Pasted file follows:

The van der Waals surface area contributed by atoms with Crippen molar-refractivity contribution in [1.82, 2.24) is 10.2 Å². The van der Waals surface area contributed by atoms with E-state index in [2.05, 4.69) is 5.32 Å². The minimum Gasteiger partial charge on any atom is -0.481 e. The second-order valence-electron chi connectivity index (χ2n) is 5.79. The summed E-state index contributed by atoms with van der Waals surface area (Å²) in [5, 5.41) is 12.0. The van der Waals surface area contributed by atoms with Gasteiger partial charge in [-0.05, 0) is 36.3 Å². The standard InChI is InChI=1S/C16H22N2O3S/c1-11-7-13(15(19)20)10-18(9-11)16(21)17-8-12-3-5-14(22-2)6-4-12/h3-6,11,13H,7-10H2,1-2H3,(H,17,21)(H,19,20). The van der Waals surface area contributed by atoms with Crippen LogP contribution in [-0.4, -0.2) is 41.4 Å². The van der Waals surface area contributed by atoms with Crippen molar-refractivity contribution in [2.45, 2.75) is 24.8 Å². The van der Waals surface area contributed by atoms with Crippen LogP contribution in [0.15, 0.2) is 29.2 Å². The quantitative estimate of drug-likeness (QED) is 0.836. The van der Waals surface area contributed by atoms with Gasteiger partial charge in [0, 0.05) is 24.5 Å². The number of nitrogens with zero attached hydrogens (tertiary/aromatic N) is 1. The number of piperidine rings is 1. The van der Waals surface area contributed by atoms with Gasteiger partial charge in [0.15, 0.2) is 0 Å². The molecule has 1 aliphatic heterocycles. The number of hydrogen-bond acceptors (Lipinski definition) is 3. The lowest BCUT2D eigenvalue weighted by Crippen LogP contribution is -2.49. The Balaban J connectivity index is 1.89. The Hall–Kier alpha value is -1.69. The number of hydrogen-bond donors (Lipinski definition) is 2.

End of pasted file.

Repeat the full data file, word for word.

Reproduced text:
The van der Waals surface area contributed by atoms with Crippen molar-refractivity contribution in [1.82, 2.24) is 10.2 Å². The van der Waals surface area contributed by atoms with E-state index in [2.05, 4.69) is 5.32 Å². The minimum Gasteiger partial charge on any atom is -0.481 e. The second-order valence-electron chi connectivity index (χ2n) is 5.79. The summed E-state index contributed by atoms with van der Waals surface area (Å²) in [5, 5.41) is 12.0. The van der Waals surface area contributed by atoms with Gasteiger partial charge in [-0.05, 0) is 36.3 Å². The standard InChI is InChI=1S/C16H22N2O3S/c1-11-7-13(15(19)20)10-18(9-11)16(21)17-8-12-3-5-14(22-2)6-4-12/h3-6,11,13H,7-10H2,1-2H3,(H,17,21)(H,19,20). The van der Waals surface area contributed by atoms with Crippen LogP contribution in [-0.4, -0.2) is 41.4 Å². The van der Waals surface area contributed by atoms with Crippen molar-refractivity contribution in [2.45, 2.75) is 24.8 Å². The van der Waals surface area contributed by atoms with Crippen LogP contribution in [0.15, 0.2) is 29.2 Å². The quantitative estimate of drug-likeness (QED) is 0.836. The van der Waals surface area contributed by atoms with Gasteiger partial charge in [0, 0.05) is 24.5 Å². The number of nitrogens with zero attached hydrogens (tertiary/aromatic N) is 1. The number of piperidine rings is 1. The van der Waals surface area contributed by atoms with Gasteiger partial charge in [0.15, 0.2) is 0 Å². The molecule has 1 aliphatic heterocycles. The number of hydrogen-bond acceptors (Lipinski definition) is 3. The lowest BCUT2D eigenvalue weighted by Crippen LogP contribution is -2.49. The Balaban J connectivity index is 1.89. The Hall–Kier alpha value is -1.69. The number of hydrogen-bond donors (Lipinski definition) is 2.